From guitars to golf - NCG meets Judas Priest's KK Downing

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NCG Exclusive Interview: KK Downing of heavy metal rockers Judas Priest

Sat on the patio at the front of The Astbury, Ken Downing is looking out over his course, bathed in an unexpected early April heatwave. 

On the 18th tee some young golfers are practicing trick shots, while waiting patiently in the vegetable garden are some property developers who have made a long journey south to discuss the construction of a new holiday village on the site.

He’s supping a cup of tea, but I can’t miss the opportunity to drink a pint beside a rock metal legend, so I order a Stella. After the baking heat of the day, it’s a welcome relief, and we turn our attentions to the matter of how a guitarist once accused of playing music so shocking it led to protests outside concerts, retired to a laid-back existence where he finds his back garden transformed into a championship course supported by Ryder Cup captain Darren Clarke.

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Don’t worry, the rock god is hidden behind the subdued demeanor – he has the stereotypical slight rockstar frame, his hair is longer than a 62-year-old’s has any right to be, and there’s the matter of his 26-year-old Sicilian girlfriend, hiding away from the sun inside.

Life has been good to the West Bromwich boy who shot to fame as part of the heavy metal band Judas Priest. In the early 1970s, Downing was a leading feature of the heavy metal generation that included Def Leppard, Thin Lizzy and Black Sabbath.

‘They kicked our arses at golf, but we kicked theirs at tennis’
Leather jumpsuits, demonic idols and liberal use of eyeliner were all the rage, and with more than 45 million records sold, Judas Priest were one of the leading groups in this movement, so passionately embraced by the fans who took their music to heart.

Yet away from the stage, many of the rock idols chose to pursue a much more slow-paced lifestyle – one they feared would shatter the illusion if their fans ever found out.

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“We did keep it a bit of a secret back then,” said Downing, reflecting on how those die-hard fans would react it they knew their idols preferred a bacon sandwich and a quick 18 holes at the weekend, instead of the usual sex, drugs and rock’n’roll.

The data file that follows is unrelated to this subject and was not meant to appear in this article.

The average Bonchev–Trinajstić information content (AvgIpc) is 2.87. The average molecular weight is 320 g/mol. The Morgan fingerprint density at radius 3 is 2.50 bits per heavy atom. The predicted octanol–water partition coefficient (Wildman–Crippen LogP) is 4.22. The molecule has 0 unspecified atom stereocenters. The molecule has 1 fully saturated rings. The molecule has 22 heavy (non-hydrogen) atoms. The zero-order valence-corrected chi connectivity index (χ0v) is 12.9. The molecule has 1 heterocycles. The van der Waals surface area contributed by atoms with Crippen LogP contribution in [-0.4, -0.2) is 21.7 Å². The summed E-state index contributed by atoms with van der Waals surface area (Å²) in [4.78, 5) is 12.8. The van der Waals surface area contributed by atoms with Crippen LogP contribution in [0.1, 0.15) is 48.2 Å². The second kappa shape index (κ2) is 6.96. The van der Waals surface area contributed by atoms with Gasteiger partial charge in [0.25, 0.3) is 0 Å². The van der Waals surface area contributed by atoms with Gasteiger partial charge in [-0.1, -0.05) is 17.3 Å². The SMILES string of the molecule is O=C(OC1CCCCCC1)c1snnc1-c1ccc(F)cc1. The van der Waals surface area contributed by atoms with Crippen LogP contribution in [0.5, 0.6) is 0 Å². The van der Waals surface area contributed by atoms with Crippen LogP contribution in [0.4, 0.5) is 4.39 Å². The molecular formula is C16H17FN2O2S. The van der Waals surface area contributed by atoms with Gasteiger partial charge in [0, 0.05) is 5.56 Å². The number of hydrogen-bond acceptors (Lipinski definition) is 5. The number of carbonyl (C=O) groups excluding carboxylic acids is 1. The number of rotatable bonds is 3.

“Golf was good for me, because instead of propping up the bar on days off, I was appreciating where I was in the world.”

It’s a baffling image. Judas Priest albums include ‘Killing Machine’, ‘Sin After Sin’ and ‘Screaming for Vengeance’. 

How can Downing go from heavy metal to the peaceful Shropshire countryside, where the only offending noises are the whistle of an engine on the Severn Valley heritage railway, or the cluck of an angry pheasant?

A tennis player in his youth, Downing first played golf when challenged to a ‘battle of the bands’ between Judas Priest and Def Leppard.

“They kicked our arses at golf, but we kicked theirs at tennis,” said Ken, forever shattering the established image of these rock legends. And it’s worth noting that this wasn’t in their dotage – this was the ‘70s, when they were supposed to be smashing up guitars or throwing televisions out of windows.

Rumour has it that the Godfather of Shock Rock himself, Alice Cooper, is the most accomplished golfer on the scene. The leather pants are left in the changing room, replaced with collared shirts and cleats.

Downing also took the game to heart, even posing on the cover of Sports Illustrated in the 1980s. He then went about transforming his country estate into a championship-standard course.

Waving to the awaiting property developers, stood beside a greenhouse and discussing their tactics, and indicating that I’ll only keep him a few moments more, Downing said how like any good rock album, early attempts to build the course were fiery affairs. He explained: “It didn’t go well and we had different contractors and architects, so I eventually took the baton up myself. I re-did everything and although it’s a cliché, I think it’s fair to say if you want something done, do it yourself.”

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Over the ensuing decade Downing became an expert on course design. He reads course planning books in bed, attends trade conferences and researches bunker construction online. He talks at length about how the bunkers are constructed to ensure they drain as quickly as possible.

“I wouldn’t say this course is finished by any means, but it’s a damn good start.”

Course developments will continue, such as the improvement of the rough to provide better drainage and a fairer lie. But things are kicking off on the estate, and Downing has suddenly found his days are getting busier.

“Everything is just about to start here,” he added, telling me about the plans for a new clubhouse, an Irish pub named after Clarke, and proposals for two holiday villages and even a cinema.

The PGA has sanctioned the course and the next step is hosting a EuroPro event. Looking out over his course, sipping on the last of his tea, Downing finished: “I just did as good as I could and  I’m pleased with what’s out there. We can have a tour event here, there’s no doubt in my mind. Everything can be improved with time, manpower and money, but I think I’m happy.”

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